“What we can do is start, in a small way, and make the (improper usage of the) carts illegal … it’s at least a way to possibly enforce some things the state has taken away from us,” Councilmember Jack Dovey said. “I think it’s important that we in Federal Way say, in our city, we’re going to try to do things differently than the rest of King County, where we try to control how the things are happening on the street instead of letting people on the street control what we do.”

“I think this ordinance is a small step toward making our city a more livable city,” Councilmember Jack Walsh said. “It’s just like with the graffiti situation. If you take a look at Federal Way, we have the best graffiti policy of any city in South King County, probably in King County or Pierce County also. … In Federal Way, there’s a lot less graffiti be cause we clean it up immediately. … With the shopping carts, if we are enforcing this … (if) the population who is normally pushing the shopping carts down the road know that they’re not going to be able to … keep that shopping cart long term, they’re going to be taking it less. That’ll be a service to the stores (and) the community. … (And) it will give (people using the carts outside of grocery stores) an additional contact with law enforcement that can hopefully direct them to the services that can help them make a change in their life style.”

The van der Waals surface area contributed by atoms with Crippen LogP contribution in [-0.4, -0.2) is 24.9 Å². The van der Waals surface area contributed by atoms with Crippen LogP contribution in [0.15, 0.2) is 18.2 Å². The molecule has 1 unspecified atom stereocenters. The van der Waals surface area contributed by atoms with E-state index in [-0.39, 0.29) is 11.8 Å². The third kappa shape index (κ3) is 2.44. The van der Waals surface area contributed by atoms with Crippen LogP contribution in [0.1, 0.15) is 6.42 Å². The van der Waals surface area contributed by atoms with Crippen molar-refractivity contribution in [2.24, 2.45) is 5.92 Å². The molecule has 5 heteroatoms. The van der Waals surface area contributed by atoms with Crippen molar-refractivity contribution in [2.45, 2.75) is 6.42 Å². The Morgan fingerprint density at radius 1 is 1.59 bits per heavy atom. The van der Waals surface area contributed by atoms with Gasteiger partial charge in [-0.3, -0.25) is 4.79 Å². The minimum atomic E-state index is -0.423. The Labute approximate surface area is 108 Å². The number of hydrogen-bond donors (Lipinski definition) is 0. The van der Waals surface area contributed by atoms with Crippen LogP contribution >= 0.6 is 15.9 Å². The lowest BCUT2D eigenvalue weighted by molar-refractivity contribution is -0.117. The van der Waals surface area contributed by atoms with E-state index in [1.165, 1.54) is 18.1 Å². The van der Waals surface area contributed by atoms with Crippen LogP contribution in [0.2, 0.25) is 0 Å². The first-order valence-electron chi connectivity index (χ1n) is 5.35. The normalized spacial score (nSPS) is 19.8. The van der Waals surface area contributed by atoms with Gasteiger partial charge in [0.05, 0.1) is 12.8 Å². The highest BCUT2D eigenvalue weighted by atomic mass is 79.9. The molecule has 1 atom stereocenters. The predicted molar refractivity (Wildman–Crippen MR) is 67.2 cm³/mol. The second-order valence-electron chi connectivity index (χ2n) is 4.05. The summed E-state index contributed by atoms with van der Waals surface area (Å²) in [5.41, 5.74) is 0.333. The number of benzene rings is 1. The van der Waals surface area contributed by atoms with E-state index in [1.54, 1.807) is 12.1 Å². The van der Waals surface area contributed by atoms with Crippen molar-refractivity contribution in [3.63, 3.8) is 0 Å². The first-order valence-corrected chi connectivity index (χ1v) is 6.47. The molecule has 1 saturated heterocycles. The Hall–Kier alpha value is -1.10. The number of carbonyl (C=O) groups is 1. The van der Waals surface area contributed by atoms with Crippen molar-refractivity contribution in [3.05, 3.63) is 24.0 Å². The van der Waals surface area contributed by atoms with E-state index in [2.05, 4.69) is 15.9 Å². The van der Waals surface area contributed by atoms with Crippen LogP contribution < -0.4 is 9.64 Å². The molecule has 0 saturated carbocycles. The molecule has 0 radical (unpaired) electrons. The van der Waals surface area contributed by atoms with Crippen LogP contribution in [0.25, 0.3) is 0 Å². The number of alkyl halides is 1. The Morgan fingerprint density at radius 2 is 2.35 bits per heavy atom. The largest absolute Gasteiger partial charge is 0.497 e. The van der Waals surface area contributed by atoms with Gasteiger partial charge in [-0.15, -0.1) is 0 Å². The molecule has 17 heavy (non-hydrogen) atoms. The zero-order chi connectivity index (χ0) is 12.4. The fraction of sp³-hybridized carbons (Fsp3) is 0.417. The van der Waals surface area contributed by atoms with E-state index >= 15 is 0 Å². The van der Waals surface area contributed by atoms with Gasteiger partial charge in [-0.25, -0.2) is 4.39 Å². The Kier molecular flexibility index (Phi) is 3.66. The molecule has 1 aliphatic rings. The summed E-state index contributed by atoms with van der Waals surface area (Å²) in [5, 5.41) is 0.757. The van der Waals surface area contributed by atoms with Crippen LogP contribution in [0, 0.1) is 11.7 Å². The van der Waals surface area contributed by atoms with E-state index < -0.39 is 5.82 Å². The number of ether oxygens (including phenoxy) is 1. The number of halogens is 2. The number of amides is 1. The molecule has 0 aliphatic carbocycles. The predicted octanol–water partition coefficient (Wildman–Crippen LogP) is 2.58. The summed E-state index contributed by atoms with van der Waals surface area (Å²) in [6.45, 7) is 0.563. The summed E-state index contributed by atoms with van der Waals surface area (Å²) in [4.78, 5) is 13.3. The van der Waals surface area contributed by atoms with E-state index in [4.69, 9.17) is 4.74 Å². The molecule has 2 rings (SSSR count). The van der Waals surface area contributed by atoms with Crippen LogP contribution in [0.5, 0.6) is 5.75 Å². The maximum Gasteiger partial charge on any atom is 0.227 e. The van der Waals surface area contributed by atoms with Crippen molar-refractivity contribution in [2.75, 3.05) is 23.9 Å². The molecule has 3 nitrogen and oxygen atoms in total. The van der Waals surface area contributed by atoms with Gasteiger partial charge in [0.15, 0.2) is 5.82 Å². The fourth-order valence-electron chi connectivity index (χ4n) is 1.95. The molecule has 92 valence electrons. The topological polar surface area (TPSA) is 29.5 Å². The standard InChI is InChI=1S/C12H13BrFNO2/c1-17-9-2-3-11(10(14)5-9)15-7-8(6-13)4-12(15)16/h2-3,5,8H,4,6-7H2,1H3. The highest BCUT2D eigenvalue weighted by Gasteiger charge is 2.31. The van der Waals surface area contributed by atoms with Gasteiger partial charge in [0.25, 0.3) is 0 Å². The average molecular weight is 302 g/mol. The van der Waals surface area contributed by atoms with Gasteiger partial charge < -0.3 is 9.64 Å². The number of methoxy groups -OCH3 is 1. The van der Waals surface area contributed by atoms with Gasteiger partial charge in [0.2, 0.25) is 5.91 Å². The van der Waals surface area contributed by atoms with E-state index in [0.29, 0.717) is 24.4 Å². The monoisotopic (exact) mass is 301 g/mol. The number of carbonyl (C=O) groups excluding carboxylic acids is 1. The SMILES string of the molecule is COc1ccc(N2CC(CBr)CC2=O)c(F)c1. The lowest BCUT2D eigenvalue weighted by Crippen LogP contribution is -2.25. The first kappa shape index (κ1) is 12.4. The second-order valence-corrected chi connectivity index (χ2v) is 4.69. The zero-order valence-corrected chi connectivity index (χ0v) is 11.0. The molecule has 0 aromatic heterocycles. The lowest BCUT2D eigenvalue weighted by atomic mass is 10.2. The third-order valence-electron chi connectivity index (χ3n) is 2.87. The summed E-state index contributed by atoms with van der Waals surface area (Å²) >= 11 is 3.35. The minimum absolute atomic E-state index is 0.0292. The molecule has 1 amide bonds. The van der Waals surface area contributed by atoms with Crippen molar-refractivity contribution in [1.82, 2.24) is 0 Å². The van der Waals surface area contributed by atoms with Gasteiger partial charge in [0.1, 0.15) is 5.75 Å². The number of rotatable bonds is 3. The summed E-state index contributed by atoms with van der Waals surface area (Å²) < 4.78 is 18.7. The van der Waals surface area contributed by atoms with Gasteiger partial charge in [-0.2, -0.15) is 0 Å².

“I do have the same concerns, because those belongings, some could be stolen but some are their belongings … but on the flip side, I do understand there are going to be provisions made,” Councilmember Lydia Assefa-Dawson said. “I believe if our police officers do offer resources, maybe to go wherever the need is, if it’s mental health, dependency, alcohol, then maybe they can go to these treatment and actually have somewhere to store their belongings. (It) might actually be an incentive for someone to be willing to go into a service. I don’t know, but I think it’s a good place to start. My concerns are still there, but I think trying it is probably something valid that we need to do.”